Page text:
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30 July 2007

Not much to notice in the Qantas rebrand.



As DIFFUSION mentioned in our 21 July blog Qantas needs more than a logo makeover the world's most profitable airline unveiled a new version of the iconic flying kangaroo last week.

In a company annoucement, Qantas Executive General Manager John Borghetti claimed the new design was part of Qantas' "increasing focus on contemporary design for its in-flight and on-the-ground products" but DIFFUSION accepts that the logo change was more to do with the requirement that the new logo fit the new A380s it will start taking delivery of this time next year.

Qantas went to Sydney based design company Hulsbosch for the work, rather than to a specialist brand agency.

Accompanying the logo redesign, is a change in the corporate typeface to a more modern grey sans serif for the airline.

What's most interesting will be to see whether customers will see any real benefit from the rebrand. In visual theory, it just registers against the Difference Threshold (or what is also known as "Just Noticeable Difference") under the widely regarded Weber's Law, which determines the minimum amount by which stimulus intensity must be changed in order to produce a noticeable variation in sensory experience. So the more sleeker, angular kangaroo is a slight variation on the 1984 rebrand.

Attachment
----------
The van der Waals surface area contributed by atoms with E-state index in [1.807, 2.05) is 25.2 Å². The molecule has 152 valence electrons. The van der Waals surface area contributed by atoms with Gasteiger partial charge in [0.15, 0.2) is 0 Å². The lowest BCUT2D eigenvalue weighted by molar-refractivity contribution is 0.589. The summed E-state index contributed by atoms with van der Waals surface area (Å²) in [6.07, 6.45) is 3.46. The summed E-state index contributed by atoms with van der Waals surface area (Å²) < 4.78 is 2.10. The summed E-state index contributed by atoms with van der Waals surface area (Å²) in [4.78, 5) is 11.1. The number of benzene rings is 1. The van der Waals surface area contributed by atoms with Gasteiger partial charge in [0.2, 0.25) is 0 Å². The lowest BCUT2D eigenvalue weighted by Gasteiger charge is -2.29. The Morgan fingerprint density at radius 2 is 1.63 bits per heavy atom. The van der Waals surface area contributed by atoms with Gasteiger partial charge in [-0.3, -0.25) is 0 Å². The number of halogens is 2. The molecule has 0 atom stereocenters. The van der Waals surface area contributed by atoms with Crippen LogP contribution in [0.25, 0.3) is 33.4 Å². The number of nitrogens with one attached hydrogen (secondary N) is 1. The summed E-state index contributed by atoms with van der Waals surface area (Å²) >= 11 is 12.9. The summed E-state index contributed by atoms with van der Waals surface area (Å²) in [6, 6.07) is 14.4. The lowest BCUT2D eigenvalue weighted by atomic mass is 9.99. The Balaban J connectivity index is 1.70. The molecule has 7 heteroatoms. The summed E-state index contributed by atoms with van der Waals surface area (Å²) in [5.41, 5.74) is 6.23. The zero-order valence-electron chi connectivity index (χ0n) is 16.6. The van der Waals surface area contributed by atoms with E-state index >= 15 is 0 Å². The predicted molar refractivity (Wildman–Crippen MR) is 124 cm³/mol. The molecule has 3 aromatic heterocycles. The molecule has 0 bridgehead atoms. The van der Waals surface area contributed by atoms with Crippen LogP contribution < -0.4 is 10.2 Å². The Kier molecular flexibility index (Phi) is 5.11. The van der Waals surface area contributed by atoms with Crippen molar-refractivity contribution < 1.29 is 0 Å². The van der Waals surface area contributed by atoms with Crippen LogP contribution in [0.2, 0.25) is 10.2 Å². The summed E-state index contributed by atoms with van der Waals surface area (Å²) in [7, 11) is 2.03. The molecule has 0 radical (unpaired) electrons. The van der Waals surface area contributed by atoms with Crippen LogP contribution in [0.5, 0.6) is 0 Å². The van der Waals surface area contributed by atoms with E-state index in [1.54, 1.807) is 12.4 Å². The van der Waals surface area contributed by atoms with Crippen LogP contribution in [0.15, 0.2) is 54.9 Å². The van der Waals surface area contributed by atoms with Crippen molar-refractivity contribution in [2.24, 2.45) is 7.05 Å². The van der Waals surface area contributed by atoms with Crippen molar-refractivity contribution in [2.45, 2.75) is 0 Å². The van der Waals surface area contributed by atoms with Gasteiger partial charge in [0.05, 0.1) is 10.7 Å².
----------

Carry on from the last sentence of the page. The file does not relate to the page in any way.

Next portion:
Ernst Weber, a 19th century experimental psychologist, observed that the size of the difference threshold appeared to be lawfully related to initial stimulus magnitude. This relationship has since been known as Weber's Law.

We're not sure if either Hulsbosch or Mark Newson know about Weber's law, but certainly Qantas going to have to go a lot further to deliver tangible benefits to both customers and shareholder. Focussing on the perceptible physical displays (brand marks, livery, seating, cabin design) is far easier than looking at the more underlying brand problems than can cause sudden unexplainable shifts in brand perception. With a six year time frame to repaint the entire fleet with the new logo, they certainly have some time to get things right.

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